The Associated Press recently provided an overview of an important struggle over control of prescription opioid use. The battleground– the FDA’s guidelines for prescribing opioids. The adversaries? The Centers for Disease Control (CDC) versus a coalition of pain physicians, advocates, and the massive financial engine of Big Pharma.

For the uninitiated, the FDA’s mission is to be “responsible for protecting the public health by assuring the safety, efficacy and security of human and veterinary drugs, biological products, medical devices, our nation’s food supply, cosmetics, and products that emit radiation.”

The CDC, on the other hand, “serves as the national focus for developing and applying disease prevention and control, environmental health, and health promotion and health education activities designed to improve the health of the people of the United States.”

So what happens when the CDC, using its well-established public health and epidemiology models, identifies prescription painkillers provided by America’s doctors as a principal entry point to addiction and overdose? Of the sort that triggered our current epidemic and has fueled a resurgence in heroin use after a long period of apparent stasis?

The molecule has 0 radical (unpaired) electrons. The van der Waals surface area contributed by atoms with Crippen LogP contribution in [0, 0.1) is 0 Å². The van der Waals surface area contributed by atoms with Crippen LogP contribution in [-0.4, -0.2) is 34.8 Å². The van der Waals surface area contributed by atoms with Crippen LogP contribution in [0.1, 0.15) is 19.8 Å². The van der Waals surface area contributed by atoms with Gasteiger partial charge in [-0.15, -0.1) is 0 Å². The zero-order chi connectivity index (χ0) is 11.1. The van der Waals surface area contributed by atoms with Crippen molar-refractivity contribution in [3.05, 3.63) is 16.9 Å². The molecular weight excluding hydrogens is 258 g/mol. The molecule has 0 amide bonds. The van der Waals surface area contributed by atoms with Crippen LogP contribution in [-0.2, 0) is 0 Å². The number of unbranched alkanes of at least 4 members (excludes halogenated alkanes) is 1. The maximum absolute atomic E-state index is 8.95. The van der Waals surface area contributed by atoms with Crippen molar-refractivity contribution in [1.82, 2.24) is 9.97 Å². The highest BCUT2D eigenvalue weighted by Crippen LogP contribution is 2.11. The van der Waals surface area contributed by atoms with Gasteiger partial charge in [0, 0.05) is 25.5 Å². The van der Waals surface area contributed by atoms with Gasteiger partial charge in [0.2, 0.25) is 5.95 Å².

Conflict, that’s what. It’s been building for quite a while. Most recently over some fairly controversial FDA rulings. For example, approval of a couple new opioids:

FDA approves extended-release, single-entity hydrocodone product

F.D.A. Approves Hysingla, a Powerful Painkiller

And authorization of Oxycontin for 11 to 16 year olds.

You might think the FDA was unaware of the opioid epidemic, but my suspicion is that some powerful and well-organized body is lobbying the heck of them on behalf of the pharmaceutical industry. After all, that lobbying is how these opioids got authorization for widespread use in the first place. This may simply be a continuation of that effort.

It’s only logical that to curtail the surge in addiction and abuse of opioids, we should restrict the use of such medications. Surely, if it were cocaine killing our youth, presidential candidates would be talking about building walls at the border and bombing foreign strongholds to stem the supply. But in this case, the suppliers are legitimate businesses, often US companies, so we seem hamstrung.

Obviously, my background and bias is in addiction treatment, but I appreciate the need for doctors and patients to make use of these potent painkillers in certain cases. That’s not the issue. And I understand that a piece of business worth $9 billion a year is precious to Big Pharma. I don’t expect them to give that money up without an argument. They’ll protest they weren’t adequately represented or their advice was ignored or the research isn’t strong enough. One place they might stage the battle is at the offices of the FDA. It’s how things work in America.

It reminds me of the battle with Big Tobacco, another hugely influential industry, although nobody has argued a health benefit for cigarettes since the 1930s, when tobacco ads actually featured athletes. We can’t pretend to be surprised when big business lands on the side of bigger profits.

Nonetheless, I don’t think we can’t afford to let them win, either.